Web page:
Karen L. Tonso is an assistant professor of Social Foundations in the College of Education at Wayne State University. She uses approaches common to cultural anthropology to study the structure of schooling, especially the myriad ways that everyday life in learning communities contributes to the social and cultural production of inequality along gender, race, and social class lines. In her cultural studies of engineering education, she brings to bear 15 years of experiences as a reservoir engineer in the petroleum industry. Her research in engineering education received the 1999 Mary Catherine Ellwein Outstanding Dissertation Award (Qualitative Research Methodology) and the 1998 Selma Greenberg Distinguished Dissertation Award (Research on Women and Education) from the American Educational Research Association. In other projects she examined the contributions of “standardized” schools to rampage violence at Columbine High School and the impact of a decision to decharter a middle school on the education of African American children.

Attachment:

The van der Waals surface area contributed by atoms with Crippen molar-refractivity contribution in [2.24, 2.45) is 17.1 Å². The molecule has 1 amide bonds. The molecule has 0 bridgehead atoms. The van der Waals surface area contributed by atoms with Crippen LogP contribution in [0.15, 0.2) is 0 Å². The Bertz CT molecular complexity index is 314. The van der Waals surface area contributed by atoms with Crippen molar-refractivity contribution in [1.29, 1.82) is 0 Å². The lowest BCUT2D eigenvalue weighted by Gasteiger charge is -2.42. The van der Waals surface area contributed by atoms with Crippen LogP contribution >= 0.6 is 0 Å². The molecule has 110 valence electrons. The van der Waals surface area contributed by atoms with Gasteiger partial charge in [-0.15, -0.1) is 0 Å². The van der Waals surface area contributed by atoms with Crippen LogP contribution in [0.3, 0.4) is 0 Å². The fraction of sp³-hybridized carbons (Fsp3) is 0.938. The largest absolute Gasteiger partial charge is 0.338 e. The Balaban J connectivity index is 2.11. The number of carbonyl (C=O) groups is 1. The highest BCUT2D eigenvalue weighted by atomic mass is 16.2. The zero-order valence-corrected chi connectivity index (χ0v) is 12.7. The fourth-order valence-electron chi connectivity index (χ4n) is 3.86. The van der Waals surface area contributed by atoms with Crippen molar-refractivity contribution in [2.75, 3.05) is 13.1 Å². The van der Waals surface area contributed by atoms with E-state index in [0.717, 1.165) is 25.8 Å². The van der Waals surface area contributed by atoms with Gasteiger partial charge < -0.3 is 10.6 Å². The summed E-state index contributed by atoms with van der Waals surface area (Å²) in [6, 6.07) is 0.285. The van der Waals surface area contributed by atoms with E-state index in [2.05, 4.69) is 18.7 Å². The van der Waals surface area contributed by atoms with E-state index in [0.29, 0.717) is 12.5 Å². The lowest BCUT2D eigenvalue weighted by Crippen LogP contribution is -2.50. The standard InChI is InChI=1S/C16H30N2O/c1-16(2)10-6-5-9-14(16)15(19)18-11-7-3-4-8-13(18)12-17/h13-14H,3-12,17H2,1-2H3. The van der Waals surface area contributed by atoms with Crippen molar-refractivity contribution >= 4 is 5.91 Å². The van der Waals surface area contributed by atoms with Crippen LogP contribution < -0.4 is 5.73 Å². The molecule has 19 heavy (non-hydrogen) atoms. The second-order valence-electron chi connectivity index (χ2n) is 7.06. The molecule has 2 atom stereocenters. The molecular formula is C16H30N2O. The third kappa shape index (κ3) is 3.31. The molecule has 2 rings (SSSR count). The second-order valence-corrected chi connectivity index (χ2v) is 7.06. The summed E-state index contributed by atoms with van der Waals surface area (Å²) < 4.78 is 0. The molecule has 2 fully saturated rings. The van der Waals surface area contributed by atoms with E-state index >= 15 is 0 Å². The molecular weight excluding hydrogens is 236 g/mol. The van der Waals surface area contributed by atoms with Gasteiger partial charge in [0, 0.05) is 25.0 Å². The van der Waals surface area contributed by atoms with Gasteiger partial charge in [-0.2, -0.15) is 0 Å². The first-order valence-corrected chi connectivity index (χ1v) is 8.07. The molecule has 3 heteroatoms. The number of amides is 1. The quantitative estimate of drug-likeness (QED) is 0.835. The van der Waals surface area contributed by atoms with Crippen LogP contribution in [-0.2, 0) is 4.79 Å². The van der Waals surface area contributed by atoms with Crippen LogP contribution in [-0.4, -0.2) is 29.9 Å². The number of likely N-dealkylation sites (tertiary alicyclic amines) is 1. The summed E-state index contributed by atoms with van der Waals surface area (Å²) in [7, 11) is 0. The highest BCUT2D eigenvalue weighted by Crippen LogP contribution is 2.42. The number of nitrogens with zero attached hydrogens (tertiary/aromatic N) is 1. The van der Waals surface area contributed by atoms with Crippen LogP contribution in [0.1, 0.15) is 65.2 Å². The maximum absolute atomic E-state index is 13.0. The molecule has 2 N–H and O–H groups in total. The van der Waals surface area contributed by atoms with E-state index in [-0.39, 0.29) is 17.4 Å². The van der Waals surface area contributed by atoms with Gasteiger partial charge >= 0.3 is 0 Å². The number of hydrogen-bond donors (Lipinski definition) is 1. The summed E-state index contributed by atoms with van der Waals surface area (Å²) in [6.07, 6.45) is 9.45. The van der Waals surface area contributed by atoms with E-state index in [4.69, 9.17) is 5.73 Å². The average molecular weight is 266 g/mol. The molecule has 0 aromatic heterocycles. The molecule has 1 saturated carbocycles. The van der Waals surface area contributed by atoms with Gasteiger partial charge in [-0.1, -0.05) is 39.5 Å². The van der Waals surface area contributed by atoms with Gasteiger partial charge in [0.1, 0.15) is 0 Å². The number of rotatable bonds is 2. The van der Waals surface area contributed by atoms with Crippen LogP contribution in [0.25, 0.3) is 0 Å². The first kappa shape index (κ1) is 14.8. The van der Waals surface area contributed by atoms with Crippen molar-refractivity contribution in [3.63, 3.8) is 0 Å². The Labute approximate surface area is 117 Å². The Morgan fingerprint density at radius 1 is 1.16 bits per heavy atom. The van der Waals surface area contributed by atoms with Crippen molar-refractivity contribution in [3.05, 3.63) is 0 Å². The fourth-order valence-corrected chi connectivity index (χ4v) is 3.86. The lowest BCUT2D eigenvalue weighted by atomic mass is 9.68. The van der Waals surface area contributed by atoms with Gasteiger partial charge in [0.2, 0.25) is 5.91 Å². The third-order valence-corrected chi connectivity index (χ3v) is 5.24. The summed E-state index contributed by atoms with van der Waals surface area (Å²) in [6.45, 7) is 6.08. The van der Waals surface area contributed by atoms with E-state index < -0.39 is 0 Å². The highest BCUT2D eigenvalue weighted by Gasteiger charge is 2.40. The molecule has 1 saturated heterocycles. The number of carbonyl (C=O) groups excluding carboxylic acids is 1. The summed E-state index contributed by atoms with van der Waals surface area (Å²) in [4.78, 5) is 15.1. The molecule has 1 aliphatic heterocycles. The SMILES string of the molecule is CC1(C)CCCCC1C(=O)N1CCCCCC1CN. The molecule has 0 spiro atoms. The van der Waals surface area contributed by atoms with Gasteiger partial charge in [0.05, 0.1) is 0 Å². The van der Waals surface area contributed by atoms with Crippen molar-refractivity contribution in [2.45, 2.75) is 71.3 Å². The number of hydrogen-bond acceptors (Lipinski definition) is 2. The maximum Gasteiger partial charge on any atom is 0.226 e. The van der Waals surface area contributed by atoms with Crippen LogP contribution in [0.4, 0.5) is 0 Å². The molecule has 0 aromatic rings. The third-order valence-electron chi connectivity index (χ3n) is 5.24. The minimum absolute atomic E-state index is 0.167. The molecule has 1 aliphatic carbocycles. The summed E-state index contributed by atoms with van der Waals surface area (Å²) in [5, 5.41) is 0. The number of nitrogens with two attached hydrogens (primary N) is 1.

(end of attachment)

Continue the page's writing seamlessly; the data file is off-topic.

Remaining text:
Teams that Work: Campus Culture, Engineer Identity, and Social Interactions
Article first published online: 2 JAN 2013
2006 American Society for Engineering Education
Journal of Engineering Education
Volume 95, Issue 1, pages 25–37, January 2006
How to Cite
Tonso, K. L. (2006), Teams that Work: Campus Culture, Engineer Identity, and Social Interactions. Journal of Engineering Education, 95: 25–37. doi: 10.1002/j.2168-9830.2006.tb00875.x
- Issue published online: 2 JAN 2013
- Article first published online: 2 JAN 2013
- design engineering;
- engineering ethics;
- gender relations;
Not all student teams are created equal. Some manage to produce excellent engineering results, others fabricate it. Social interactions in some teams are respectful, while on other teams some members expect others to carry the load, but take credit for it later. With engineering teamwork becoming more prevalent on engineering campuses, knowing more about student design teams that work is especially important. This article uses two teamwork cases from a large-scale ethnographic study of an engineering design program to describe not only the ways that student engineers practiced design teamwork, but also how campus culture reached into social interactions between teammates via engineering identities produced on campus. A model for effective teamwork emerged that implies producing high quality engineering products, and doing so through respectful social interactions. Implications for teaching about teamwork, teaching with teams, and thinking about ways to change campus cultures to better promote design engineering are developed.